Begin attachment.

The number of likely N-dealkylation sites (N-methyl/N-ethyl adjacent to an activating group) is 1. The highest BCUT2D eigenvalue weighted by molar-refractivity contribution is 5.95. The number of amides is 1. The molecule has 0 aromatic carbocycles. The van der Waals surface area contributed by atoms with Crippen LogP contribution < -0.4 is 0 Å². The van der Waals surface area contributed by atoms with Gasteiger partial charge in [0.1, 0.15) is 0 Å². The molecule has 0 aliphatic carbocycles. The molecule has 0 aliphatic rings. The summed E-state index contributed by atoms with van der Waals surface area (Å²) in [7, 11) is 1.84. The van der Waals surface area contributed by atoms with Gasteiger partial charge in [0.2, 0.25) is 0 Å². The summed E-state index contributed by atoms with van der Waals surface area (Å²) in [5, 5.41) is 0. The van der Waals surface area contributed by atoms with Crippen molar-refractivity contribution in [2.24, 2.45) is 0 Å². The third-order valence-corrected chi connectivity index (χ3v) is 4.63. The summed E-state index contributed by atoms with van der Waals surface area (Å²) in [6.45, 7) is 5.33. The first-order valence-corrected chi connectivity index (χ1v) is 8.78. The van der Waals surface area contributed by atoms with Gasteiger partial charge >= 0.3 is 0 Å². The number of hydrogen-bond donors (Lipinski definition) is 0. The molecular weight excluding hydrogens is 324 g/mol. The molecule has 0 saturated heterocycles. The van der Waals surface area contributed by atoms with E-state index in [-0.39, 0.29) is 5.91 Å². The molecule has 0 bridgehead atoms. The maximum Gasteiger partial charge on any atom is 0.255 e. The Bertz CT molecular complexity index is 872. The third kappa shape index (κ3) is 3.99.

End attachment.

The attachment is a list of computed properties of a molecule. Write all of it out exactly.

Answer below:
The number of likely N-dealkylation sites (N-methyl/N-ethyl adjacent to an activating group) is 1. The highest BCUT2D eigenvalue weighted by molar-refractivity contribution is 5.95. The number of amides is 1. The molecule has 0 aromatic carbocycles. The van der Waals surface area contributed by atoms with Crippen LogP contribution < -0.4 is 0 Å². The van der Waals surface area contributed by atoms with Gasteiger partial charge in [0.1, 0.15) is 0 Å². The molecule has 0 aliphatic carbocycles. The molecule has 0 aliphatic rings. The summed E-state index contributed by atoms with van der Waals surface area (Å²) in [7, 11) is 1.84. The van der Waals surface area contributed by atoms with Gasteiger partial charge in [0.2, 0.25) is 0 Å². The summed E-state index contributed by atoms with van der Waals surface area (Å²) in [5, 5.41) is 0. The van der Waals surface area contributed by atoms with Crippen molar-refractivity contribution in [2.24, 2.45) is 0 Å². The third-order valence-corrected chi connectivity index (χ3v) is 4.63. The summed E-state index contributed by atoms with van der Waals surface area (Å²) in [6.45, 7) is 5.33. The first-order valence-corrected chi connectivity index (χ1v) is 8.78. The van der Waals surface area contributed by atoms with Gasteiger partial charge >= 0.3 is 0 Å². The number of hydrogen-bond donors (Lipinski definition) is 0. The molecular weight excluding hydrogens is 324 g/mol. The molecule has 0 saturated heterocycles. The van der Waals surface area contributed by atoms with E-state index in [-0.39, 0.29) is 5.91 Å². The molecule has 0 bridgehead atoms. The maximum Gasteiger partial charge on any atom is 0.255 e. The Bertz CT molecular complexity index is 872. The third kappa shape index (κ3) is 3.99.